Use a slow shutter and a tripod to make a good picture of any creek or river. Otherwise, you can use a shutter speed (1 / 500 and upward) to capture a moving object.
Combining a fast shutter speed with a long lens, you sports buffs can get a trophy of your own when you are able to catch the expression on your favourite 100m runner’s face as he slips past the final defence toward a winning touchdown. Remember, catching the moment in fast-paced action photography may take a little more practice so hang in there.

7) Look at the light

For this, I mean look at the sun – no, not at all. But it is good to see what kind of light works. In what way are the shadows falling? Unless you want a silhouette effect, where the subject is black with a wonderful background, it is usually best to shoot the sun behind you.

How light affects the subject? This is the subject squinting?

It was a bright light shining directly on the subject? This works well if you’re in love with the bold colour of your theme.
Side lighting, on the other hand, can add drama but can also cause extreme, hard-to-print contrasts.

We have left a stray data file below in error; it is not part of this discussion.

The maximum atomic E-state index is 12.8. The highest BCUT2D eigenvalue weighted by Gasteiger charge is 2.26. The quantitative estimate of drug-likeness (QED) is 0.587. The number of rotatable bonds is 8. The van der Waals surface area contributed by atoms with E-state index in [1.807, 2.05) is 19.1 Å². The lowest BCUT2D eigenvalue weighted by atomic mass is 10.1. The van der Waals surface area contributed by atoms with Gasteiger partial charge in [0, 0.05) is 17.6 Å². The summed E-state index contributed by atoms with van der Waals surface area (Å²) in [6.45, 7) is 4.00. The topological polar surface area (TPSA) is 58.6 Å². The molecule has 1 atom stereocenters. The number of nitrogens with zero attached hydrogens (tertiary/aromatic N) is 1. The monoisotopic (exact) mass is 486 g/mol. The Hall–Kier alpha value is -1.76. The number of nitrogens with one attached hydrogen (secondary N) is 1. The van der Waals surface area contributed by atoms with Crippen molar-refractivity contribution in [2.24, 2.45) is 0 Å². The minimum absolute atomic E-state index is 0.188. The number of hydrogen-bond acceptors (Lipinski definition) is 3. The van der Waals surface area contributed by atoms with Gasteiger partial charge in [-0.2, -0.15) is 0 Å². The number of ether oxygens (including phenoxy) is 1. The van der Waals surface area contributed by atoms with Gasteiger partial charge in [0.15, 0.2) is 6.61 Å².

Lastly, indirect light can be used to make your subject glow soft and pretty.

8) Check the weather, too

Look further and decide if you want to have the sky in the picture.

If it is overcast simply keep the sky out of the picture as much as possible. It is usually the best way to avoid the muted tones in the subject and the sky fades into the background. You can also find black and white image on a cloudy day a more pleasant colour.

When it is a beautiful day, go ahead and make the most of it.

If the camera allows the use of filters, buy a polariser. This will help create a deep blue sky with white clouds against a brilliant, beautiful colour contrast and other effects with a simple twist of the wrist.

9) Keep the camera settings simple

While you may want to have “all the bells and whistles” available in the case, you will probably get better results if you try to use all the time and instead learn a simple configuration that best that works for you in most situations.

Do not always hold the camera in the “Programs” – while it can be so perfect in its infancy, can be frustrating because of all the controls.

Rather than rely on fully automated program, choose a simple, semi-automatic and aperture priority shooting programs. Then you will be able to control some of the basics without allowing the basics control you.

10) Be bold and be adventures

Do not be afraid of using the wrong configuration hold you in your tracks.

If you are afraid take someone’s picture then ask them for their consent and give then a picture in return.

When taking pictures of the wildlife then go that step further than other have gone before.

Be smart … But dare.

Now that was all there is it to it – hope it was helpful. The best thing to do now is to go out there and practice. Take some great pictures, learn from failures, and most of all enjoy the moments.